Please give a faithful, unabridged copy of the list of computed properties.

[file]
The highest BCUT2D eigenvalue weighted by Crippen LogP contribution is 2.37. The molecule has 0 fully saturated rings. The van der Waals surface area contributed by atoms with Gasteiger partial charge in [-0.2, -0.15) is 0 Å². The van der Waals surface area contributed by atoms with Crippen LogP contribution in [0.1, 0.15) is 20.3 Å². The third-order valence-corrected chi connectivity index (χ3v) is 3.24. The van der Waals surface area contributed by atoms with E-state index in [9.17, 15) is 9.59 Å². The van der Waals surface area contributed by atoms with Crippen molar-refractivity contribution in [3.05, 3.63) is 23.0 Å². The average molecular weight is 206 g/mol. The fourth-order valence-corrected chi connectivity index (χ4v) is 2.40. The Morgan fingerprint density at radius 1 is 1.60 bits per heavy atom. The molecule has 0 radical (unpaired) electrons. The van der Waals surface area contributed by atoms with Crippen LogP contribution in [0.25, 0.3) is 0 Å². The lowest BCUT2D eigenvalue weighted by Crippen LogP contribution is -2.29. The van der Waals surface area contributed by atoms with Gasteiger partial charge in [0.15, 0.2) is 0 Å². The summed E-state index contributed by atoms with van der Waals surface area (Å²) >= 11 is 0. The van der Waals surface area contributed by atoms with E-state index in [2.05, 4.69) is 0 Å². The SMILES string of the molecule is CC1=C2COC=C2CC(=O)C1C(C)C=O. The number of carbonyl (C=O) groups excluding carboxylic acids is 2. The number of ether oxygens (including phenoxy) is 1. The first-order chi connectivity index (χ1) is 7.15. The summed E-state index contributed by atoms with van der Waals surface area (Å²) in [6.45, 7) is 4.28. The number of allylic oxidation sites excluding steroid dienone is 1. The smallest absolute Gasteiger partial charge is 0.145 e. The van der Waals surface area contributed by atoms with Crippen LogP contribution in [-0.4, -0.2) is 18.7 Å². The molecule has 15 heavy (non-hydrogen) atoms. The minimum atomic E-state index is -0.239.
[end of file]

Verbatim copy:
The highest BCUT2D eigenvalue weighted by Crippen LogP contribution is 2.37. The molecule has 0 fully saturated rings. The van der Waals surface area contributed by atoms with Gasteiger partial charge in [-0.2, -0.15) is 0 Å². The van der Waals surface area contributed by atoms with Crippen LogP contribution in [0.1, 0.15) is 20.3 Å². The third-order valence-corrected chi connectivity index (χ3v) is 3.24. The van der Waals surface area contributed by atoms with E-state index in [9.17, 15) is 9.59 Å². The van der Waals surface area contributed by atoms with Crippen molar-refractivity contribution in [3.05, 3.63) is 23.0 Å². The average molecular weight is 206 g/mol. The fourth-order valence-corrected chi connectivity index (χ4v) is 2.40. The Morgan fingerprint density at radius 1 is 1.60 bits per heavy atom. The molecule has 0 radical (unpaired) electrons. The van der Waals surface area contributed by atoms with Crippen LogP contribution in [0.25, 0.3) is 0 Å². The lowest BCUT2D eigenvalue weighted by Crippen LogP contribution is -2.29. The van der Waals surface area contributed by atoms with Gasteiger partial charge in [0.15, 0.2) is 0 Å². The summed E-state index contributed by atoms with van der Waals surface area (Å²) >= 11 is 0. The van der Waals surface area contributed by atoms with E-state index in [2.05, 4.69) is 0 Å². The SMILES string of the molecule is CC1=C2COC=C2CC(=O)C1C(C)C=O. The number of carbonyl (C=O) groups excluding carboxylic acids is 2. The number of ether oxygens (including phenoxy) is 1. The first-order chi connectivity index (χ1) is 7.15. The summed E-state index contributed by atoms with van der Waals surface area (Å²) in [6.45, 7) is 4.28. The number of allylic oxidation sites excluding steroid dienone is 1. The smallest absolute Gasteiger partial charge is 0.145 e. The van der Waals surface area contributed by atoms with Crippen LogP contribution in [-0.4, -0.2) is 18.7 Å². The molecule has 15 heavy (non-hydrogen) atoms. The minimum atomic E-state index is -0.239.